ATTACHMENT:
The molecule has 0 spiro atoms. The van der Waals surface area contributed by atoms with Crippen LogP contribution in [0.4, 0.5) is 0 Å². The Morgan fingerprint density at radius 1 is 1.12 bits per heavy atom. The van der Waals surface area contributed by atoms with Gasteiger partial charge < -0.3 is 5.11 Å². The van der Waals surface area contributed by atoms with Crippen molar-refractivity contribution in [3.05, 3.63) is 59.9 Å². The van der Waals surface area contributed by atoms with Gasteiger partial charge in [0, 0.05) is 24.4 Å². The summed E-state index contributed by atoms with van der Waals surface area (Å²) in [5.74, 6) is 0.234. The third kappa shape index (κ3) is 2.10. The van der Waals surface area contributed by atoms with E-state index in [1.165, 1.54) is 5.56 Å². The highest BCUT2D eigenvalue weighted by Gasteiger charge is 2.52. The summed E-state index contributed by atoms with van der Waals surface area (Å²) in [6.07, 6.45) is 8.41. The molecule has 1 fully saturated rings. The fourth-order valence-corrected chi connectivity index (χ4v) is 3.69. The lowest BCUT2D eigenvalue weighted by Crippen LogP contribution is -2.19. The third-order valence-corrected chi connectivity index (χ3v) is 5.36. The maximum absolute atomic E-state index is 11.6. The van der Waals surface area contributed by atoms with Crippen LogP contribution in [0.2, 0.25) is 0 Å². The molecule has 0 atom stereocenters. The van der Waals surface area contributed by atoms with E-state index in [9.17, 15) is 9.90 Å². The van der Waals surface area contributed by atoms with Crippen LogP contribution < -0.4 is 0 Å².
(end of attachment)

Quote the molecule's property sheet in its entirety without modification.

The molecule has 0 spiro atoms. The van der Waals surface area contributed by atoms with Crippen LogP contribution in [0.4, 0.5) is 0 Å². The Morgan fingerprint density at radius 1 is 1.12 bits per heavy atom. The van der Waals surface area contributed by atoms with Gasteiger partial charge < -0.3 is 5.11 Å². The van der Waals surface area contributed by atoms with Crippen molar-refractivity contribution in [3.05, 3.63) is 59.9 Å². The van der Waals surface area contributed by atoms with Gasteiger partial charge in [0, 0.05) is 24.4 Å². The summed E-state index contributed by atoms with van der Waals surface area (Å²) in [5.74, 6) is 0.234. The third kappa shape index (κ3) is 2.10. The van der Waals surface area contributed by atoms with E-state index in [1.165, 1.54) is 5.56 Å². The highest BCUT2D eigenvalue weighted by Gasteiger charge is 2.52. The summed E-state index contributed by atoms with van der Waals surface area (Å²) in [6.07, 6.45) is 8.41. The molecule has 1 fully saturated rings. The fourth-order valence-corrected chi connectivity index (χ4v) is 3.69. The lowest BCUT2D eigenvalue weighted by Crippen LogP contribution is -2.19. The third-order valence-corrected chi connectivity index (χ3v) is 5.36. The maximum absolute atomic E-state index is 11.6. The van der Waals surface area contributed by atoms with Crippen LogP contribution in [0.2, 0.25) is 0 Å². The molecule has 0 atom stereocenters. The van der Waals surface area contributed by atoms with E-state index in [9.17, 15) is 9.90 Å². The van der Waals surface area contributed by atoms with Crippen LogP contribution < -0.4 is 0 Å².